Following the tragic and devastating fire at the Grenfell Tower in June 2017, the UK government commissioned the Independent Review of Building Regulations and Fire Safety, to investigate the accuracy and enforcement of regulations around fire safety looking closely at high-rise residential buildings, as well as other built environments.
With the interim report of the review due to be released soon, fire risk and fire regulation is still very much on both individuals' and businesses' agendas. Whether this is the perception that fire-regulations need to be updated, or that businesses and other stakeholders should be taking more concrete action, it is clear that fire risk will remain an important part of the national conversation in the immediate future.
In the midst of this regulatory conversation, what should businesses be considering?
Importance of fire risk mitigation
Fires continue to be the leading cause of property loss. Fires can cause millions of pounds worth of damage, leading to a severe loss of revenue, market share and reputation, as contracts are unable to be honoured.
The ABI recently highlighted that the number of property fire claims halved between 2006 and 2016, but the resultant cost of those fire claims moved from £1,108 million to £1,247 million in 2016. Whilst loss of revenue and profitability may well be covered by an insurer, the long-term losses associated with reputational damage and loss of market share may be unrecoverable.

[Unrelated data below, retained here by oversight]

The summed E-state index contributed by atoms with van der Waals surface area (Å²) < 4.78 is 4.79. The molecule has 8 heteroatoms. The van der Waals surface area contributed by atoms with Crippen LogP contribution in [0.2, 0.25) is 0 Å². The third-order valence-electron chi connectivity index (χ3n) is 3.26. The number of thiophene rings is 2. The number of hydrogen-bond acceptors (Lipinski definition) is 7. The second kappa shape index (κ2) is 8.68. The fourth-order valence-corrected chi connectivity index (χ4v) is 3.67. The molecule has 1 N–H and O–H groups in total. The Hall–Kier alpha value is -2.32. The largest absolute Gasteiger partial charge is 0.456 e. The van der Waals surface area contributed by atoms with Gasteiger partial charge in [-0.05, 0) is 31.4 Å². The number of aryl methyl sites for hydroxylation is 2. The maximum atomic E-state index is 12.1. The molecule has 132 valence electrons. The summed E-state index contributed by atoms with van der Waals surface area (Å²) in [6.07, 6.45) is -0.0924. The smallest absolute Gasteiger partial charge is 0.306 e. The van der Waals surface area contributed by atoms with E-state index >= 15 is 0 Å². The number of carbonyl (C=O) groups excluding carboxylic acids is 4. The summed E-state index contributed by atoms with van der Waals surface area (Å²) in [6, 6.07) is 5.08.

Although the damage that a business can sustain from a fire can be significant, there are many steps that businesses can take to mitigate the damage.
Risk mitigation steps
Tried and trusted measures should always be the first priority for stakeholders looking to reduce fire risk and increase resilience. It is appropriate to review and update fire risk assessments with a keen eye on the impact a fire may have on operations. Confirm that items such as fire doors, fire dampers, alarms and sprinkler systems are functioning.
Consider potential mitigation measures in particular, such as automatic sprinkler systems that will limit the spread of fire and help increase resilience. Non-combustible materials should always be considered for buildings undergoing construction, and, where feasible, for retro-fitting existing buildings. If combustible materials are used, they should be appropriately tested and approved to demonstrate their large-scale fire performance. The use of non-combustible materials, along with automatic sprinklers, help to contain fire and limit the damage that a property might suffer, protecting the people and business within.
By limiting the spread of fire within a building, the damage that a specific event causes can be limited to one area. For instance, the importance of sprinklers is underlined by the fact that facilities without automatic sprinklers suffered losses which were around six times more costly than those with sprinklers installed. Most importantly a business fitted with sprinklers that activate to quell a fire can usually return to operation more quickly, rather than suffer longer-term interruptions.
Finally, businesses should also ensure that their supply chains are actively building resilience against fire risk. Resilience at vital locations, or 'pinch-points' within supply chains can be crucial for businesses. As with any facility, resilience ensures that normal operations can resume as swiftly as possible, helping to limit the long-term disruption that a business suffers. Risks within supply chains can also be reduced by ensuring that suppliers are also resilient and back-up suppliers are available, minimising disruption if a loss at a 'pinch-point' does occur.